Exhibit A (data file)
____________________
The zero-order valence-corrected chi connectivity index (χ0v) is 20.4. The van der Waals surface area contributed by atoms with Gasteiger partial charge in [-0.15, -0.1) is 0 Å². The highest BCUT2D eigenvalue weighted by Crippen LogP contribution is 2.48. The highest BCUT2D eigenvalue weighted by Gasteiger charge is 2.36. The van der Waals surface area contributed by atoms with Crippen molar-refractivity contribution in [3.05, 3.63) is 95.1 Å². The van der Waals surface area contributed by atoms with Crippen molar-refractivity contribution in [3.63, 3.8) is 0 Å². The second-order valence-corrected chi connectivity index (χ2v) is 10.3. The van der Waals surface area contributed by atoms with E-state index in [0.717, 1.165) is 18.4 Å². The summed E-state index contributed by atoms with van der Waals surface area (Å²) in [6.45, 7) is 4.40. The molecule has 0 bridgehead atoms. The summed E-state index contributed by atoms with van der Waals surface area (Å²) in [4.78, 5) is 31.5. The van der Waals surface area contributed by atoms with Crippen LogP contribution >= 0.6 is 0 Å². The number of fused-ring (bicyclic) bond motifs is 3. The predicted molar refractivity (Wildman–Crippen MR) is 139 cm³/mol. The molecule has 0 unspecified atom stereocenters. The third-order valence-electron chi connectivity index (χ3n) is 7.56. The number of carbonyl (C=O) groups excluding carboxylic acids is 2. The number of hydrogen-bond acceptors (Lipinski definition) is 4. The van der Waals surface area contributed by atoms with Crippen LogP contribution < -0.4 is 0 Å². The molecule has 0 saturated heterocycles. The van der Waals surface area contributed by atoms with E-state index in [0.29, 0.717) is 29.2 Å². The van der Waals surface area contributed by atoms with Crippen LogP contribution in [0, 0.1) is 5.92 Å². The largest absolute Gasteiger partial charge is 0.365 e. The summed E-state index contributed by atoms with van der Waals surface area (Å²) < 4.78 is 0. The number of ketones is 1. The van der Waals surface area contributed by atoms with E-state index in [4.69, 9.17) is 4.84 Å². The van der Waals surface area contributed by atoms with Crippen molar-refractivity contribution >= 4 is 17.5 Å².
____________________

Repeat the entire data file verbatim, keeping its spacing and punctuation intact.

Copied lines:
The zero-order valence-corrected chi connectivity index (χ0v) is 20.4. The van der Waals surface area contributed by atoms with Gasteiger partial charge in [-0.15, -0.1) is 0 Å². The highest BCUT2D eigenvalue weighted by Crippen LogP contribution is 2.48. The highest BCUT2D eigenvalue weighted by Gasteiger charge is 2.36. The van der Waals surface area contributed by atoms with Crippen molar-refractivity contribution in [3.05, 3.63) is 95.1 Å². The van der Waals surface area contributed by atoms with Crippen molar-refractivity contribution in [3.63, 3.8) is 0 Å². The second-order valence-corrected chi connectivity index (χ2v) is 10.3. The van der Waals surface area contributed by atoms with E-state index in [0.717, 1.165) is 18.4 Å². The summed E-state index contributed by atoms with van der Waals surface area (Å²) in [6.45, 7) is 4.40. The molecule has 0 bridgehead atoms. The summed E-state index contributed by atoms with van der Waals surface area (Å²) in [4.78, 5) is 31.5. The van der Waals surface area contributed by atoms with Crippen LogP contribution >= 0.6 is 0 Å². The number of fused-ring (bicyclic) bond motifs is 3. The predicted molar refractivity (Wildman–Crippen MR) is 139 cm³/mol. The molecule has 0 unspecified atom stereocenters. The third-order valence-electron chi connectivity index (χ3n) is 7.56. The number of carbonyl (C=O) groups excluding carboxylic acids is 2. The number of hydrogen-bond acceptors (Lipinski definition) is 4. The van der Waals surface area contributed by atoms with Crippen LogP contribution < -0.4 is 0 Å². The molecule has 0 saturated heterocycles. The van der Waals surface area contributed by atoms with E-state index in [0.29, 0.717) is 29.2 Å². The van der Waals surface area contributed by atoms with Crippen LogP contribution in [0, 0.1) is 5.92 Å². The largest absolute Gasteiger partial charge is 0.365 e. The summed E-state index contributed by atoms with van der Waals surface area (Å²) < 4.78 is 0. The number of ketones is 1. The van der Waals surface area contributed by atoms with E-state index in [4.69, 9.17) is 4.84 Å². The van der Waals surface area contributed by atoms with Crippen molar-refractivity contribution >= 4 is 17.5 Å².